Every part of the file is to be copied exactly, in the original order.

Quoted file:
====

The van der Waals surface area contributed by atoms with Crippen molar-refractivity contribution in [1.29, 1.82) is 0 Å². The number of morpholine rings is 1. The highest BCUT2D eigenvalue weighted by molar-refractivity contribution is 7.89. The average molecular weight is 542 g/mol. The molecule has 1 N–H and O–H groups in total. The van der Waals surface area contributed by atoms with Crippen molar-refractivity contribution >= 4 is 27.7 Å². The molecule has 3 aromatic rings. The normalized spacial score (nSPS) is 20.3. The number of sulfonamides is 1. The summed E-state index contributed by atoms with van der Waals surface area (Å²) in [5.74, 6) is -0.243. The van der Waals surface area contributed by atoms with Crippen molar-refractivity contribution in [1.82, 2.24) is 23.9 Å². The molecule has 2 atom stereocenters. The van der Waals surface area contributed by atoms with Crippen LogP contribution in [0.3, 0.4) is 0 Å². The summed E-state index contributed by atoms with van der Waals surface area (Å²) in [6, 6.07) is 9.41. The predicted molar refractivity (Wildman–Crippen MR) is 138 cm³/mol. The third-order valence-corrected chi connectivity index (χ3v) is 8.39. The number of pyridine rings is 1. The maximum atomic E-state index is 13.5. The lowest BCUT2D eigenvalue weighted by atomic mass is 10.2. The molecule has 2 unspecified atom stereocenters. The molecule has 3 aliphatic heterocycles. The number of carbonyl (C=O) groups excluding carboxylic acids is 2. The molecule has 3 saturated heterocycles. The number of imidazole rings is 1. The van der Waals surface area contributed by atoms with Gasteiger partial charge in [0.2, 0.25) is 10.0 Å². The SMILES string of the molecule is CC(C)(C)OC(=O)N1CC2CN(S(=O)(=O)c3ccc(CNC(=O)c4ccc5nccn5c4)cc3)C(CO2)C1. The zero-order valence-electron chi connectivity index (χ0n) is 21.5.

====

The van der Waals surface area contributed by atoms with Crippen molar-refractivity contribution in [1.29, 1.82) is 0 Å². The number of morpholine rings is 1. The highest BCUT2D eigenvalue weighted by molar-refractivity contribution is 7.89. The average molecular weight is 542 g/mol. The molecule has 1 N–H and O–H groups in total. The van der Waals surface area contributed by atoms with Crippen molar-refractivity contribution >= 4 is 27.7 Å². The molecule has 3 aromatic rings. The normalized spacial score (nSPS) is 20.3. The number of sulfonamides is 1. The summed E-state index contributed by atoms with van der Waals surface area (Å²) in [5.74, 6) is -0.243. The van der Waals surface area contributed by atoms with Crippen molar-refractivity contribution in [1.82, 2.24) is 23.9 Å². The molecule has 2 atom stereocenters. The van der Waals surface area contributed by atoms with Crippen LogP contribution in [0.3, 0.4) is 0 Å². The summed E-state index contributed by atoms with van der Waals surface area (Å²) in [6, 6.07) is 9.41. The predicted molar refractivity (Wildman–Crippen MR) is 138 cm³/mol. The third-order valence-corrected chi connectivity index (χ3v) is 8.39. The number of pyridine rings is 1. The maximum atomic E-state index is 13.5. The lowest BCUT2D eigenvalue weighted by atomic mass is 10.2. The molecule has 2 unspecified atom stereocenters. The molecule has 3 aliphatic heterocycles. The number of carbonyl (C=O) groups excluding carboxylic acids is 2. The molecule has 3 saturated heterocycles. The number of imidazole rings is 1. The van der Waals surface area contributed by atoms with Gasteiger partial charge in [0.2, 0.25) is 10.0 Å². The SMILES string of the molecule is CC(C)(C)OC(=O)N1CC2CN(S(=O)(=O)c3ccc(CNC(=O)c4ccc5nccn5c4)cc3)C(CO2)C1. The zero-order valence-electron chi connectivity index (χ0n) is 21.5.